It is important to mention that although the use of firewood and charcoal is represented with a low percentage (2 %) this resource is widely used by the people of the region. The present study found an affinity of medicinal species reported for Northeastern Mexico (González, 1988) and species recorded in the north and south of the state of Nuevo León (Alanís, 2005; Estrada et al., 2012; Bustamante, 2013); as well as the plants sold in Monterrey markets (González-Stuart, 2010).

The second category "food" with 16 % of species used (98), are the fruit and vegetable species its protagonists; "ornamental" is the third most diverse category (16 %), and although flowering plants are considered to be preferred by people, foliage species are the favorite species of the region, mainly trees and shrubs, which means that in addition to beautifying spaces and gardens, they fulfill the function of providing shade, especially during the summer when the sun's rays are more intense. With a different order, but between the second and third place is placed by Bustamante (2013) for these same categories.

The rest of the categories present a small percentage of species, within which the "fodder" is the fourth category (10 %), followed by species "used for fence posts" (5 %), "fiber production" (4 %), "beverage production" (4 %), "fuelwood and coal" (2).

On the other hand, the most used parts of the plant were stems, trunks and branches (41 %), where it can be seen that they are used to make firewood, coal, tillage tools, fences and other important uses for the community. Then the leaves (20 %) are used in tea, seasonings and various foods relevant in the region, and the root which is used as a curative and culinary resource.

Based on the different statistical analyzes to estimate the distribution, abundance and dominance of the plants of ethnobotanical use of the municipality Bustamante, NL, it turned out that the type of vegetation with greater abundance is the submontane scrub and the one of greater dominance and richness of species is the Tamaulipan thorny desert scrubland. It is possible to mention that between these two types of vegetation the transition zone or ecotone is present which is reflected in the number of species in both types.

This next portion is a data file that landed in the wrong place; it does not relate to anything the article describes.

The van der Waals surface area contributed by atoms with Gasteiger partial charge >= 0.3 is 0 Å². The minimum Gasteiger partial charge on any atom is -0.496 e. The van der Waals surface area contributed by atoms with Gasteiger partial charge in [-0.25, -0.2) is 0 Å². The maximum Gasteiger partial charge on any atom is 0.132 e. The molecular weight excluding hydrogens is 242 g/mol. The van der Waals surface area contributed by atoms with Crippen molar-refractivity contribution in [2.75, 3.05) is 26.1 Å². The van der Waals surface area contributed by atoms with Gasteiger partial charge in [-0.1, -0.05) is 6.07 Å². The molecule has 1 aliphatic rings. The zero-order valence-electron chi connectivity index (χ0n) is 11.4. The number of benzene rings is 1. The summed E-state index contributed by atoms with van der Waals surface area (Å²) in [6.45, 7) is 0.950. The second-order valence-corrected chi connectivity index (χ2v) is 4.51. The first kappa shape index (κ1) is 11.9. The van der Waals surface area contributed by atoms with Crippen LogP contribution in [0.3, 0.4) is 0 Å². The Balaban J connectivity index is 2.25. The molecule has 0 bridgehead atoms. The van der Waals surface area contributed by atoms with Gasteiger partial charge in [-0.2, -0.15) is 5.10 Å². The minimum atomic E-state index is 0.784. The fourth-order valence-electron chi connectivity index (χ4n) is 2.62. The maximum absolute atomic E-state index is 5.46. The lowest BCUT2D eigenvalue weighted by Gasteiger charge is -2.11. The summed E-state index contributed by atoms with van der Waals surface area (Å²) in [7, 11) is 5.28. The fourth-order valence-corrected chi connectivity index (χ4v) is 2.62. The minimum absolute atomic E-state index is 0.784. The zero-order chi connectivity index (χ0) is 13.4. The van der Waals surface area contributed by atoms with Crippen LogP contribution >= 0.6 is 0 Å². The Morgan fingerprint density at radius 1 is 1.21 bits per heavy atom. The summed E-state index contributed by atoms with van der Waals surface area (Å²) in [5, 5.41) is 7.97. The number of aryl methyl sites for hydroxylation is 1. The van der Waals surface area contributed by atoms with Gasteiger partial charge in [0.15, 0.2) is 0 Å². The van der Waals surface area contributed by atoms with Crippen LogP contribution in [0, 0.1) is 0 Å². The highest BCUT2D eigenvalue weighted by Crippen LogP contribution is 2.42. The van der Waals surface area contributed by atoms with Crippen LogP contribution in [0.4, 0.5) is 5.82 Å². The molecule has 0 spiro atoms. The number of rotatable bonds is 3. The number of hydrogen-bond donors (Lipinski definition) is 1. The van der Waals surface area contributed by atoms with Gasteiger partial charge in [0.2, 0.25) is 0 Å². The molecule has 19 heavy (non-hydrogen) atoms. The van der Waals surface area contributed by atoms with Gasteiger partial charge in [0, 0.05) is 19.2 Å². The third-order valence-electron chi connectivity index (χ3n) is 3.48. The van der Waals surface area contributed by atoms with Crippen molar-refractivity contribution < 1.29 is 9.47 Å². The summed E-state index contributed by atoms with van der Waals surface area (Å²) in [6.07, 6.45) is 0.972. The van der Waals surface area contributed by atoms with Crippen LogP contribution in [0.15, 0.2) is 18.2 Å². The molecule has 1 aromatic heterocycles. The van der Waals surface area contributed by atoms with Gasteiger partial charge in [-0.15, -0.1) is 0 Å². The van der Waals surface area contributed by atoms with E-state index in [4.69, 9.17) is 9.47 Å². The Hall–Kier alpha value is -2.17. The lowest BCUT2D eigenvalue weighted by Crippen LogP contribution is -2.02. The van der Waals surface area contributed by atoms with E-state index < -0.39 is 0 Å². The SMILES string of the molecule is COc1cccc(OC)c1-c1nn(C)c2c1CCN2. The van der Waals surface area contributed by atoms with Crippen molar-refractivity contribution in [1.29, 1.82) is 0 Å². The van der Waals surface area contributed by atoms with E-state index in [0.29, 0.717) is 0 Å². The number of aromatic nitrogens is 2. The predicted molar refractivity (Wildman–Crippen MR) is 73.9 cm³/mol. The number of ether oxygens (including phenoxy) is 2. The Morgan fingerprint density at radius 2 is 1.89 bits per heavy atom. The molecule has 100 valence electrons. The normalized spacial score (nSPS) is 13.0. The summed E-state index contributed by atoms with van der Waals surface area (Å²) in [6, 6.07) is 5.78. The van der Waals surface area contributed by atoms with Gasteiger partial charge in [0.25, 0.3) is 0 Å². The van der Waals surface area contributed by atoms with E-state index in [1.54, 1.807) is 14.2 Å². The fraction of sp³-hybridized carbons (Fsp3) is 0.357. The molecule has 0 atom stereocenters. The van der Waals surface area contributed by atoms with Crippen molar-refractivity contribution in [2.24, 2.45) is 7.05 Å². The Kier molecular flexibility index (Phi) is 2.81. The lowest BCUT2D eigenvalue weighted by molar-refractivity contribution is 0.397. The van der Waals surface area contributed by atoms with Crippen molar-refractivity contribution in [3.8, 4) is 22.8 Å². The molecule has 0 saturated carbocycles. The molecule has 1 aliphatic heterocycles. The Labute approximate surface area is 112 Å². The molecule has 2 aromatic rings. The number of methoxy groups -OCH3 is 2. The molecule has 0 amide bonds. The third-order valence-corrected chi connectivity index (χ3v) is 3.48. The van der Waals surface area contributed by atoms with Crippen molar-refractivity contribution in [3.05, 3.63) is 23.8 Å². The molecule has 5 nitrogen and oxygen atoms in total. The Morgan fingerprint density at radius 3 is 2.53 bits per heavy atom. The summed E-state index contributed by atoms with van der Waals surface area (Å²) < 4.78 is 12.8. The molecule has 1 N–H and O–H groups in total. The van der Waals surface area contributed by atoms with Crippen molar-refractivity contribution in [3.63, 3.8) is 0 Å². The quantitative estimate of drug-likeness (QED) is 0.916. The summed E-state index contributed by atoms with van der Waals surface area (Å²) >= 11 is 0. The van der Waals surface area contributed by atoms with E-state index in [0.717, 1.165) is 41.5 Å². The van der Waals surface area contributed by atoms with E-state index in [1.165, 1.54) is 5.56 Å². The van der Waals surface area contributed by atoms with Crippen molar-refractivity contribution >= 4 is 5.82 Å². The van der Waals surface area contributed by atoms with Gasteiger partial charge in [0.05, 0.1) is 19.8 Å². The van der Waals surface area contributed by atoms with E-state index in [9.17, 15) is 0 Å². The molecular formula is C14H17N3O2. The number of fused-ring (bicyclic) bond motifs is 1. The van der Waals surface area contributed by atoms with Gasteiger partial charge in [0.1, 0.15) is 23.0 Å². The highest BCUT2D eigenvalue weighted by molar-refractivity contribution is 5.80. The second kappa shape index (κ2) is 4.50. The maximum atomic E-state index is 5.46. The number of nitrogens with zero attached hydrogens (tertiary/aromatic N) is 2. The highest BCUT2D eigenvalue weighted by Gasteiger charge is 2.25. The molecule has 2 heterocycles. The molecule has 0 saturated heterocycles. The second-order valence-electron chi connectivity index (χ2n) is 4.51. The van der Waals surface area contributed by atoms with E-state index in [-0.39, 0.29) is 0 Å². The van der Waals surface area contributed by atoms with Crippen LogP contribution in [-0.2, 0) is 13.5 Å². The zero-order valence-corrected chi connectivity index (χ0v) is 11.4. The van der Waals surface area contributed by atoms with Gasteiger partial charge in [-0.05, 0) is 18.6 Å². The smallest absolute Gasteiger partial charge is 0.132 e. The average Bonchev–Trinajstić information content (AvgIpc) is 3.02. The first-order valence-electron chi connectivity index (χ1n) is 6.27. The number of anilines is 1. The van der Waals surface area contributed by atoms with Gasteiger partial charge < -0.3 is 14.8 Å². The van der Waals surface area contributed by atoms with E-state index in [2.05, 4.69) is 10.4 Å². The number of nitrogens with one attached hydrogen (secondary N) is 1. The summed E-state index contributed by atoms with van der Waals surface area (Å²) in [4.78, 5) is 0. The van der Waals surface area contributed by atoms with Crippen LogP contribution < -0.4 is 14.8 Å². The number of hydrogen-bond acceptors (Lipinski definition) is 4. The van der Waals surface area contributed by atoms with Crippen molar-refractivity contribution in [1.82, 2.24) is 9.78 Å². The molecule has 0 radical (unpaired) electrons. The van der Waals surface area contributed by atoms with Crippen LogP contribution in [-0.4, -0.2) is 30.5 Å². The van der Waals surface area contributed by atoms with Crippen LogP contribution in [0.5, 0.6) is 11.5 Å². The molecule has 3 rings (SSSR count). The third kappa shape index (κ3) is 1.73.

Although the mezquital covers a greater surface in the municipality Bustamante, the diversity of species is smaller. With less number of species used is the microphyllous desert scrubland this perhaps because there are smaller community of people living in these areas and, therefore, less resources are used.

In order to identify and graph the similarity or distance between species and their uses, using the previous cladogram, based on the hierarchical cluster method, it was possible to highlight the important relationships of the species used in the region.


The 95 species in record are included in 44 botanical families; the most diverse family is Fabaceae, by number of genera and species, followed by Asteraceae and Cactaceae.

The species with the greatest number of uses is mesquite (Prosopis glandulosa), but it can be recognized that in the region the multipurpose factor of the native species makes the most significant contribution of goods and services to the inhabitants through the various uses.

The category of use best represented is medicinal and food, and the dermatological and digestive system illnesses are the most commonly treated by the people of the region, which reaffirms once again the interest of man to cover their basic needs, health and food.

The type of vegetation with greatest abundance is the submontane scrub and with greater dominance and richness of species the Tamaulipan thorny desert scrub.

For all of the above, it can be established that the inhabitants of Bustamante have a wide knowledge on the use of plants and define their own processes in the transfer of this knowledge over time, so it is important to continue research and ethnobotanical documentation mainly in the vegetation areas of submontane scrubland as it houses the largest number of species in the region. This type of studies can serve as a basis for the development and implementation of future management and conservation programs, according to the local forest aptitudes and its history of use and exploitation of natural resources.


The authors wish to express their gratitude to the Universidad Autónoma de Nuevo León, to the Facultad de Ciencias Biológicas and to the Consejo Nacional de Ciencia y Tecnología as this research could not have been accomplished without their support. And with special attention to all the people of Bustamante municipality, Nuevo León, as from their uninterested way, they contributed with their experience and knowledge to the project.

Conflict of interests

The authors declare no conflict of interests

Contribution by author

Álvaro Ríos Reyes: field work, taxonomic identification of the studied species and writing of the manuscript; Glafiro Alanís Flores: field work, taxonomic identification and writing of the manuscript; Susana Favela Lara: field work, taxonomic identification and writing of the manuscript.